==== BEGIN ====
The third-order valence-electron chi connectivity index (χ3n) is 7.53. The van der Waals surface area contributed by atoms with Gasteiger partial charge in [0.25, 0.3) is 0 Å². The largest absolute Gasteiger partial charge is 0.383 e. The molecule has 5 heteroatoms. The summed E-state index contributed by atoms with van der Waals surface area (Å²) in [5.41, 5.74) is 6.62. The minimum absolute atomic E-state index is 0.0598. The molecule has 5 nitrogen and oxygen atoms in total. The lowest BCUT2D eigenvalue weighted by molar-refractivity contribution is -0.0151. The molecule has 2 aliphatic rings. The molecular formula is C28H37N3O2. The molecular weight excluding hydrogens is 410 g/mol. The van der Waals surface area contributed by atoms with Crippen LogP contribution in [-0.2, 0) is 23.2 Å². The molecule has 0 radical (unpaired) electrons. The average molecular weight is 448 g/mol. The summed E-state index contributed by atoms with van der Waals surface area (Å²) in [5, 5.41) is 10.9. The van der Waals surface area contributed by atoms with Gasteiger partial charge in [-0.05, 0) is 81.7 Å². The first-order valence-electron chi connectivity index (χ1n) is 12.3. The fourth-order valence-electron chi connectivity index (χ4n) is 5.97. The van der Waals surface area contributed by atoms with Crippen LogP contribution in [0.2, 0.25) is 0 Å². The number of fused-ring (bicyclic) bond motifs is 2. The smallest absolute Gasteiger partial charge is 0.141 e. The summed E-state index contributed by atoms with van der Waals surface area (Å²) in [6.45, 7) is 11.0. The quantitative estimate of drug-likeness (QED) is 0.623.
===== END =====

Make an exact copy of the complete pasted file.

The third-order valence-electron chi connectivity index (χ3n) is 7.53. The van der Waals surface area contributed by atoms with Gasteiger partial charge in [0.25, 0.3) is 0 Å². The largest absolute Gasteiger partial charge is 0.383 e. The molecule has 5 heteroatoms. The summed E-state index contributed by atoms with van der Waals surface area (Å²) in [5.41, 5.74) is 6.62. The minimum absolute atomic E-state index is 0.0598. The molecule has 5 nitrogen and oxygen atoms in total. The lowest BCUT2D eigenvalue weighted by molar-refractivity contribution is -0.0151. The molecule has 2 aliphatic rings. The molecular formula is C28H37N3O2. The molecular weight excluding hydrogens is 410 g/mol. The van der Waals surface area contributed by atoms with Crippen LogP contribution in [-0.2, 0) is 23.2 Å². The molecule has 0 radical (unpaired) electrons. The average molecular weight is 448 g/mol. The summed E-state index contributed by atoms with van der Waals surface area (Å²) in [5, 5.41) is 10.9. The van der Waals surface area contributed by atoms with Gasteiger partial charge in [-0.05, 0) is 81.7 Å². The first-order valence-electron chi connectivity index (χ1n) is 12.3. The fourth-order valence-electron chi connectivity index (χ4n) is 5.97. The van der Waals surface area contributed by atoms with Crippen LogP contribution in [0.2, 0.25) is 0 Å². The number of fused-ring (bicyclic) bond motifs is 2. The smallest absolute Gasteiger partial charge is 0.141 e. The summed E-state index contributed by atoms with van der Waals surface area (Å²) in [6.45, 7) is 11.0. The quantitative estimate of drug-likeness (QED) is 0.623.